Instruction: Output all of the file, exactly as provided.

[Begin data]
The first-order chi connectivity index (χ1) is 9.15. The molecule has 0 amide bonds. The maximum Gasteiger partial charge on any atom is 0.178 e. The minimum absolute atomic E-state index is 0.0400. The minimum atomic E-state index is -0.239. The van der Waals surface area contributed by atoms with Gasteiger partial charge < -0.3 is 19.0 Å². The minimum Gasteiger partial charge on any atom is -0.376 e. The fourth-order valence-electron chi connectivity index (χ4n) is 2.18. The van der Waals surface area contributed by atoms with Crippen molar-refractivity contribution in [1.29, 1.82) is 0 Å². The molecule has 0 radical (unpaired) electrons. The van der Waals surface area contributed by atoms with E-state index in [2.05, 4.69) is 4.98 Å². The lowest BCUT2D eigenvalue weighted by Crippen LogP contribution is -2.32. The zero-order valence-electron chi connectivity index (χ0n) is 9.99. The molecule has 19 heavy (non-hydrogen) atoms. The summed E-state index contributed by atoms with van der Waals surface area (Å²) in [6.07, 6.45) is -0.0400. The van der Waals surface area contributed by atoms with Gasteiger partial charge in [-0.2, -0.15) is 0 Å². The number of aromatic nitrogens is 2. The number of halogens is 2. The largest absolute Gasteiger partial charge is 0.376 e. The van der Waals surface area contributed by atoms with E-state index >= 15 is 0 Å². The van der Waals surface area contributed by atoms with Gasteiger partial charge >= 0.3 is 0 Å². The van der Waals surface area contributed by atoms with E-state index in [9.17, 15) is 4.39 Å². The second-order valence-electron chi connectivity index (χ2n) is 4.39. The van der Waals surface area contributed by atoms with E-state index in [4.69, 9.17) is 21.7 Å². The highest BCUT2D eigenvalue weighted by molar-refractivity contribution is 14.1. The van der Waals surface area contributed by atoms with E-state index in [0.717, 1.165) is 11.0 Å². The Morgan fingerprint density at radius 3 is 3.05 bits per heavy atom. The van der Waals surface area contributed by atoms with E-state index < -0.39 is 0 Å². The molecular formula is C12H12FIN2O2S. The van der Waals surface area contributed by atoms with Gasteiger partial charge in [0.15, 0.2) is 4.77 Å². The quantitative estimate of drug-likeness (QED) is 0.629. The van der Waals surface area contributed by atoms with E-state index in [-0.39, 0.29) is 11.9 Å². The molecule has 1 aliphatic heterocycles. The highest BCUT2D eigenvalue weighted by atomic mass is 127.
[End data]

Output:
The first-order chi connectivity index (χ1) is 9.15. The molecule has 0 amide bonds. The maximum Gasteiger partial charge on any atom is 0.178 e. The minimum absolute atomic E-state index is 0.0400. The minimum atomic E-state index is -0.239. The van der Waals surface area contributed by atoms with Gasteiger partial charge < -0.3 is 19.0 Å². The minimum Gasteiger partial charge on any atom is -0.376 e. The fourth-order valence-electron chi connectivity index (χ4n) is 2.18. The van der Waals surface area contributed by atoms with Crippen molar-refractivity contribution in [1.29, 1.82) is 0 Å². The molecule has 0 radical (unpaired) electrons. The van der Waals surface area contributed by atoms with E-state index in [2.05, 4.69) is 4.98 Å². The lowest BCUT2D eigenvalue weighted by Crippen LogP contribution is -2.32. The zero-order valence-electron chi connectivity index (χ0n) is 9.99. The molecule has 19 heavy (non-hydrogen) atoms. The summed E-state index contributed by atoms with van der Waals surface area (Å²) in [6.07, 6.45) is -0.0400. The van der Waals surface area contributed by atoms with Gasteiger partial charge in [-0.2, -0.15) is 0 Å². The number of aromatic nitrogens is 2. The number of halogens is 2. The largest absolute Gasteiger partial charge is 0.376 e. The van der Waals surface area contributed by atoms with E-state index >= 15 is 0 Å². The van der Waals surface area contributed by atoms with Gasteiger partial charge >= 0.3 is 0 Å². The van der Waals surface area contributed by atoms with E-state index in [9.17, 15) is 4.39 Å². The second-order valence-electron chi connectivity index (χ2n) is 4.39. The van der Waals surface area contributed by atoms with E-state index in [4.69, 9.17) is 21.7 Å². The highest BCUT2D eigenvalue weighted by molar-refractivity contribution is 14.1. The van der Waals surface area contributed by atoms with E-state index in [0.717, 1.165) is 11.0 Å². The Morgan fingerprint density at radius 3 is 3.05 bits per heavy atom. The van der Waals surface area contributed by atoms with E-state index < -0.39 is 0 Å². The molecular formula is C12H12FIN2O2S. The van der Waals surface area contributed by atoms with Gasteiger partial charge in [0.15, 0.2) is 4.77 Å². The quantitative estimate of drug-likeness (QED) is 0.629. The van der Waals surface area contributed by atoms with E-state index in [-0.39, 0.29) is 11.9 Å². The molecule has 1 aliphatic heterocycles. The highest BCUT2D eigenvalue weighted by atomic mass is 127.